All the cables are labeled at both ends. I did this as I laid each one. I used masking tape to fold over each end and marked the tape with a sharpie indelible marker. I wanted to be sure that I did not have to trace wires anywhere. I made a chart to mount on the layout board to show the physical layout of the wires in the house as well as the labeling terminology I used for each location. That would enable someone else to understand what went where.

I abandoned the existing telephone wiring. It was a hodgepodge of modifications over many years. I pulled a run of Cat 5 to the telephone network interface device and connected the Cat 5 for the run the home run panel. This gave me a home run of telephone connection to insure the quality of the DSL signal. Similarly, one would run the primary cable connection for cable internet service to have the peak signal to distribute from the hub.

Here is a photograph of the hub panel. I shows all the equipment at a glance. I used a velcro strap to mount the DSL modem and router to the panel. I constructed a vented cover to hang over all this so that it is out of sight. The cover is open and the top and bottom to allow for convection cooling.


Here is a view showing the cabling coming out of the wall through an open backed wiring box. It is more crowded than I thought it would be. It would have been better to use a larger box to pass the cabling through. I was faced with having to come through the wall to this point because I wanted to provide the protection of the wall enclosure to protect the cabling. As luck would have it, the location for the box is between two studs about nie inches apart. I got lucky on the location for this box.


This is a view of the wiring for the line from the telephone company to the punch down distribution. The telephone runs straight here from the outside. The individual telephone lines for the house punch down into the block and into the network distribution to provide dial tone on the 8p8c wall jack. The traditional RJ-11 telephone connector standard on a telephone line plugs into the 8p8c wall jack and the dial tone is available on the appropriate pins.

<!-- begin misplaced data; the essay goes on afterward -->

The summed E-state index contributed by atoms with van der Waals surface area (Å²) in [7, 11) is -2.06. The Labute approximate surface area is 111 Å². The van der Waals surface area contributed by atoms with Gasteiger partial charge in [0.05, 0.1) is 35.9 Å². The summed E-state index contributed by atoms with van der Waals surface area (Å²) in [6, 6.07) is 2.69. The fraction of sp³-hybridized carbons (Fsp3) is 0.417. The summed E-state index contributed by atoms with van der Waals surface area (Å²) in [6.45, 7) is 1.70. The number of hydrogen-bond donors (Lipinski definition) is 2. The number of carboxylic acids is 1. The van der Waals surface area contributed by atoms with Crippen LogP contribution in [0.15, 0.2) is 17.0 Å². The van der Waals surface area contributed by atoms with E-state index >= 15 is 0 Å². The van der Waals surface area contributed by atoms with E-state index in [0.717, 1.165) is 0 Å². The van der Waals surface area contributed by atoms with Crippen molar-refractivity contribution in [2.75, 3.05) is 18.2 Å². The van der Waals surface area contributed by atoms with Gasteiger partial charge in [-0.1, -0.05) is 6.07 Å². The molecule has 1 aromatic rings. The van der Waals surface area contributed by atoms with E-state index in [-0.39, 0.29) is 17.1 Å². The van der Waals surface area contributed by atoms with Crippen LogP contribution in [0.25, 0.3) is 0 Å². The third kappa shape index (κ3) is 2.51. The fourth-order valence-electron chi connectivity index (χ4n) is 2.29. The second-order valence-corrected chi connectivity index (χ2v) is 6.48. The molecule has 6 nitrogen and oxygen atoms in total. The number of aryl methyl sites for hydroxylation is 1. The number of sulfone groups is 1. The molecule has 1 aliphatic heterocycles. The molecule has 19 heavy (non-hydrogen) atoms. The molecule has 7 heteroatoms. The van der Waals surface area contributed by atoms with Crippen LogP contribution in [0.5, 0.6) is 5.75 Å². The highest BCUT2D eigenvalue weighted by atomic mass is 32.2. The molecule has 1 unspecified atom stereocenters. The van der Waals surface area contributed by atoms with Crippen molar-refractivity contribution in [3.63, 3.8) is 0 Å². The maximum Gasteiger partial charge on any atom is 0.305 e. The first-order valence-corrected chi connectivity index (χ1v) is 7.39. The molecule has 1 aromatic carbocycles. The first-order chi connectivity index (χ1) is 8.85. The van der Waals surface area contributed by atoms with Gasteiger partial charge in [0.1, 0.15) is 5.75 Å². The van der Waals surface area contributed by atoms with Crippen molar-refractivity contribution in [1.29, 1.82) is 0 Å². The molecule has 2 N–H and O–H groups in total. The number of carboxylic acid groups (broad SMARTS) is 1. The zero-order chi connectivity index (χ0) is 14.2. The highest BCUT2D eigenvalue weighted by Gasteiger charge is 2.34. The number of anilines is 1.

The telephone comes in from the upper left to supply the blue and white wires in the punch down block. The individual taps are punched down from the punch down blocks applied over the underlying wiring to feed the block itself. The tap at the upper row runs to the DSL modem.

Although there is quite a bit of extra cable involved, the telephone loops around at the top of the panel. I learned from wiring the network in the house that it was a mistake to have the wires too short. You cannot add to them. This forced me to have the feed from out of the wall come in to the side of the panel and offset everything from the original plan because the cables were not long enough.

Here is a shot of the router as mounted with feeds into it. I have a hub to augment the router, if need be. The hub uplinks to the router to provide more connections. Currently there are three computers on the network. At times, there have been as many as five. Given sufficient connections, the router can support up to 254 devices simultaneously. A router provides some protection for the network through a sort of Network Address Translation, preventing someone from looking into the network address and seeing the actual computers.


This is a closer shot of the feeds from the individual rooms connecting to the punch down block and from there to patch cords punched down with 8p8c connectors on the other ends to connect to the router.


Individually, the components included: Cat 5 cable - approximately 1000 ft, 8p8c connectors, crimping tool for connectors, 8p8c wall receptacles to mount on the cable, mounting/face plates to support the receptacles in the wall box, 110 block for 100 pr wiring with legs, 110 punchdown tool, c-4 blocks to mount over the wiring on the 110 punch down blocks whereon to punch down the leads to the router and telephone connections, masking tape for tags on wiring itself, cable ties to restrain the cable, adhesive cable ties to mount cable on the board. I skipped the tool to mount the c-4 blocks. It was $200 and I thought I would fake it with the 110 punchdown tool. It worked.

All in all, I have been happy with the network that I built. There is much more detail to it than is covered in this article. This is a look at what it is. If you want any more information how I put all of this together, drop me an e-mail at [email protected]

Hope this helps.
Old 01-13-05, 12:57 PM
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Originally Posted by dewmyster
If I put RJ45's at the wall what do I do with my telephone?? They are wired with RJ11 jacks. Is it as simple as replacing the RJ11 with an RJ45?